Dobson’s Lyrics Will Live On

DobsonI didn’t know him. I didn’t know of him. Man, I love when awareness smacks me so hard I have to spend days in study, listening mode, and one mind-blowing rationalization leads to another.

In this case I’m talking about Texas-born songwriter and novelist Richard Dobson, who last week passed away in Switzerland, where he lived with his wife much of the last 17 years. He was 75. His songs were recorded by the likes of Johnny Cash, June Carter Cash, Guy Clark, David Allan Coe, Nanci Griffith, Kelly Willis, Carlene Carter and many others. One of his books is entitled: Pleasures of the High Rhine – A Texas Singer in Exile.

“Forever, For Always, For Certain,” “Baby Ride Easy,” “Old Friends,” “Piece of Wood and Steel,” and the one that’s been running continually in my head for the last week, “Hard By The Highway,” are a few of his many song titles. None were mainstream hits, but Dobson’s songs were poetic and visual.

Dobson was no follower. But he followed three of his renegade songwriting brothers, Townes Van Zandt (“Poncho and Lefty,” cover of The Rolling Stones’ “Dead Flowers” at the end of The Big Lebowski), Steve Young (Seven Bridges Road), and Clark (Desperados Waiting on a Train) to eternity.

These free spirits and outlaw tunesmiths can be seen in the 1976 documentary Heartworn Highways (or many youtube titles), sitting around with a few other up-and-comers – Rodney Crowell, Steve Earle, Coe, Gamble Rogers, Jim McGuire, The Charlie Daniels Band, Larry Jon Wilson taking turns picking their tunes, chatting, telling stories, coming down from gigs in prisons and high schools. Here are the lyrics to “Hard By The Highway”:


Five hundred miles from the Mexican border

The days getting shorter, the nights getting colder

Hard by the highway, he leans on her shoulder

A little bit tired and a little bit older

The days keep on running, down through the seasons

Running like a prairie fire, wild with no reason

The Devil’s to pay for the moments he’s seizing

Still nothing is lost that’s left to believe in


He’s got little to lose and his only companions

Are the liquor that he loves, the rambling and the gambling

The coyote answers from back in the canyon

Hungry for more than plain understanding

Sometimes it gets hard, sometimes it’s amusing

When kindness repaid is just an illusion

When blind men know best what to make of confusion

And dead men know nothing at all


Still he dreams of a lady who’ll lay down beside him

He prays for the day when the sweet Lord will guide him

To one who might drain all the poison inside him

Let him hang up his boots with his traveling behind him

But it’s five hundred miles from the Mexican border

The days getting shorter, the nights getting colder

As hard by the highway he leans on her shoulder

A little bit tired, a little bit older

See it at:

 Rodney Crowell’s new “Nashville, 1972” mentions many in the group:

 John Prine called Dobson one of the country’s finest songwriters. He was tabbed the Hemingway of country music by Nanci Griffith, which to me means he will not be forgotten, and his words will live on.  

© 2017





















Friends Old and New Give “Hope” a Bump

You just never know where your next bump is coming from. My first novel, The Long Shadow of Hope, experienced a bit of a resurrection when The Lost Lantern was released in July. Let me clarify. I’m talking about going from a drip to a trickle, though it has sold more consistently in the last few weeks. And yet, I hadn’t received any new reviews on Hope in at least six or eight months, maybe more.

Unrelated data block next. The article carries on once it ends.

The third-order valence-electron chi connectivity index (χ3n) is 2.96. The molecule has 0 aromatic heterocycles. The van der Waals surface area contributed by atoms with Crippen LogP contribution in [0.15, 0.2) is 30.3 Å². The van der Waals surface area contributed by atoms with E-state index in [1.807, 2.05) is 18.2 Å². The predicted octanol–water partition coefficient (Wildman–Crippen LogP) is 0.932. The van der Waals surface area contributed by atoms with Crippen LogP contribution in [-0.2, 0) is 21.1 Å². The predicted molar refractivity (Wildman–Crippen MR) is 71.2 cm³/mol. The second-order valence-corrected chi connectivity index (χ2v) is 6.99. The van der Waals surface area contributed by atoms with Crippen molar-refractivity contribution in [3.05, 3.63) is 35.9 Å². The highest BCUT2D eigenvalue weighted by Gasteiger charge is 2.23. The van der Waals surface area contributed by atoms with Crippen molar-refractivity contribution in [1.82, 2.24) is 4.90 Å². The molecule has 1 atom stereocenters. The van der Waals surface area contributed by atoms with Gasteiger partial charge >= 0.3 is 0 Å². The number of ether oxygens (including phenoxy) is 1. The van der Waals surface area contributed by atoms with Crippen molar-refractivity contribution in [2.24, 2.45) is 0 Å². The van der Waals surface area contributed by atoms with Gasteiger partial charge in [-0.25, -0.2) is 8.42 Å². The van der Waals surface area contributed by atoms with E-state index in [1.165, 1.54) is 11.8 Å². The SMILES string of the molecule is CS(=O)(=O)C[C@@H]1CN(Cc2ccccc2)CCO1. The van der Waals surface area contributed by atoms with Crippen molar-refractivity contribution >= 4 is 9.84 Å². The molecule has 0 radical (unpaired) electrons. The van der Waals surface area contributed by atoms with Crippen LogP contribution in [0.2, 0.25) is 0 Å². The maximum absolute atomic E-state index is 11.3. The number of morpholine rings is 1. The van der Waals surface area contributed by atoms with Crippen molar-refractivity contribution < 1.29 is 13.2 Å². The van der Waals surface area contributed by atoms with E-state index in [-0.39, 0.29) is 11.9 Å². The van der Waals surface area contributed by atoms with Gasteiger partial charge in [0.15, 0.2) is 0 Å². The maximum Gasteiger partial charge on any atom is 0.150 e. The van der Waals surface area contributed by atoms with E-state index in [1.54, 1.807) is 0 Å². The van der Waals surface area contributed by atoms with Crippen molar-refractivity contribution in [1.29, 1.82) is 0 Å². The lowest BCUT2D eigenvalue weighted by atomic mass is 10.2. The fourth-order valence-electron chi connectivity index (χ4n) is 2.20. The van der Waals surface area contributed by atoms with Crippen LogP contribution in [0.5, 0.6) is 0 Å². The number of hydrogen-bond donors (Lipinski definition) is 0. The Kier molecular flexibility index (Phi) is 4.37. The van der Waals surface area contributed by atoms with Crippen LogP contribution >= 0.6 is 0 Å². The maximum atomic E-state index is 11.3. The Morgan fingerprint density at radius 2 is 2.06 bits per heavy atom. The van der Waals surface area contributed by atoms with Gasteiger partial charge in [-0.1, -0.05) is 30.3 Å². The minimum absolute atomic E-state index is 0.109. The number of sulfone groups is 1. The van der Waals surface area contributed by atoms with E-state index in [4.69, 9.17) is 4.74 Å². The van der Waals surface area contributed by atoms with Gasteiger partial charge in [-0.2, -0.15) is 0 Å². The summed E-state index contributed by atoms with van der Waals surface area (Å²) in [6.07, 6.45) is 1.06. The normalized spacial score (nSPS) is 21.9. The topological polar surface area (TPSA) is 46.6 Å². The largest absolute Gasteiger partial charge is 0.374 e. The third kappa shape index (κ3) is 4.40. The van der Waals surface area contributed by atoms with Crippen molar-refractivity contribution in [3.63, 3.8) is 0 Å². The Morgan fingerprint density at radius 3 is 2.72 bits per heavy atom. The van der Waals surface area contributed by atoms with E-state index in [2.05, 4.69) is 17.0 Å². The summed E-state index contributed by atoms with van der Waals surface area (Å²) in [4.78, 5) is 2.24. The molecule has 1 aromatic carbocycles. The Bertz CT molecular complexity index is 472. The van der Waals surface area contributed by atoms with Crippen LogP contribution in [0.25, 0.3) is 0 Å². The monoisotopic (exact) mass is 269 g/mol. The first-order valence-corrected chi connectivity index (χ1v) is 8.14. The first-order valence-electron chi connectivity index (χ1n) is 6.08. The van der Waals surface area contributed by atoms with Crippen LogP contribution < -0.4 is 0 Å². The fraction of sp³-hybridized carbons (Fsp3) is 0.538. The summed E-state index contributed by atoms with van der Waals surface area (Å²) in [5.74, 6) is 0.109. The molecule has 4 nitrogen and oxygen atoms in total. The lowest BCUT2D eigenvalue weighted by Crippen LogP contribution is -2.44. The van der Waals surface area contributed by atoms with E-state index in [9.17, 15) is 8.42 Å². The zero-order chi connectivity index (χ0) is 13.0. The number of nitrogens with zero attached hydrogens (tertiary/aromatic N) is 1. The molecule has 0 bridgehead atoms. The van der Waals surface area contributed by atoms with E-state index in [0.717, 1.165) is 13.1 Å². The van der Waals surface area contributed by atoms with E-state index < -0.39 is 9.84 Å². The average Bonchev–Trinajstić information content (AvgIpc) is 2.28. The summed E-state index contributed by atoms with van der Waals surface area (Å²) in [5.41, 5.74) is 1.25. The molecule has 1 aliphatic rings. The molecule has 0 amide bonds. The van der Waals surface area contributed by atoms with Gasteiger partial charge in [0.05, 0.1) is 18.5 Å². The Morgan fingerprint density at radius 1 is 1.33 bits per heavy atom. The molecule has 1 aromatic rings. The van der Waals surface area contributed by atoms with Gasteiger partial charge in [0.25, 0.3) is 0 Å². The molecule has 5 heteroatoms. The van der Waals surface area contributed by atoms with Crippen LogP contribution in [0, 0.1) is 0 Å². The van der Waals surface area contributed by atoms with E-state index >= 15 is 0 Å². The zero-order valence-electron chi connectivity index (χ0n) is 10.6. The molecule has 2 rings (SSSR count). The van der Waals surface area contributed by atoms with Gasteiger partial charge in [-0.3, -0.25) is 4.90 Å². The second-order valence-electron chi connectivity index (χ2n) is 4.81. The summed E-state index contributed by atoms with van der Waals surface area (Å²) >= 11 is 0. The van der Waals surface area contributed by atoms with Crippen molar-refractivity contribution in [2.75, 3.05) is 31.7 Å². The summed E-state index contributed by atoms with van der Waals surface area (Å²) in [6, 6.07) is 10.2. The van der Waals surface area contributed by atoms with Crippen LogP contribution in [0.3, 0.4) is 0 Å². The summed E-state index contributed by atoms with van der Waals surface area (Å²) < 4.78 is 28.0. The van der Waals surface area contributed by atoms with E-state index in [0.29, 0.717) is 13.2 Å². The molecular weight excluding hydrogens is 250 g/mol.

Shadow Copy thumbnail I realize that writing a review – going to the Amazon or Goodreads site – is new for some and can be uncomfortable. You’re putting your opinion, your thoughts, out there, sometimes with your name attached. There is also the tightrope of honesty versus appeasing/not upsetting the author. As one of my lifelong friends put it, “I don’t want to be THAT guy,” (accentuating the negative).  I also realize it’s an additional time commitment, after the reader has generously given hours of their lives to the author.

I’ve been blessed to know the sweet and amiable Dawn Snyder for going on 40 years – school buds, mutual work friends, overlapping non-traditional college experiences, and ongoing Lantern Thumbsmall-town life. I’ve known Jeremy Fallecker for less than three, he’s a young man not even close to pushing 40 years old. He carried The Long Shadow of Hope with him to Kuwait, honorably serving our country with the Air National Guard. His codename on top of the list is “Bandit.” ( I hope that’s not a security breach!)

Both friends took time this week to write informative, thoughtful reviews, and that means the world to an “Indie” writer like me. If you care to take a peek, click on this link:  I also want to again thank two former SAHS English teachers, Cathy McClanahan and Carla Williamson, along with our close neighbor at my parents’ home of untold years, Gayle Michael, for their recent reviews of The Lost Lantern.

Thanks, in fact, to everyone who has read or purchased my books. I’m going to try to keep this circus rolling, while writing novel number three. Thanks for reading and Merry Christmas, A.S.

Don’t Let The Sun Go Down On Me


Just over 30 hours remain to enter to win a free copy of my new novel, The Lost Lantern. The deadline is 11:59 p.m. Pacific time Sunday, tomorrow, December 3. It’s easy to do.

Just click on this link:

 Lantern ThumbIf you win it will be delivered to your door.  If you’re not a reader, give it to one on your Christmas list. Your odds of winning are quite high. If you’re doubting its worth, read reviews on my Amazon author page:

Good Luck, thanks, and Merry Christmas! A.S.

Pictured above, Coal River at Twilight from the Hayes Bridge.





© 2017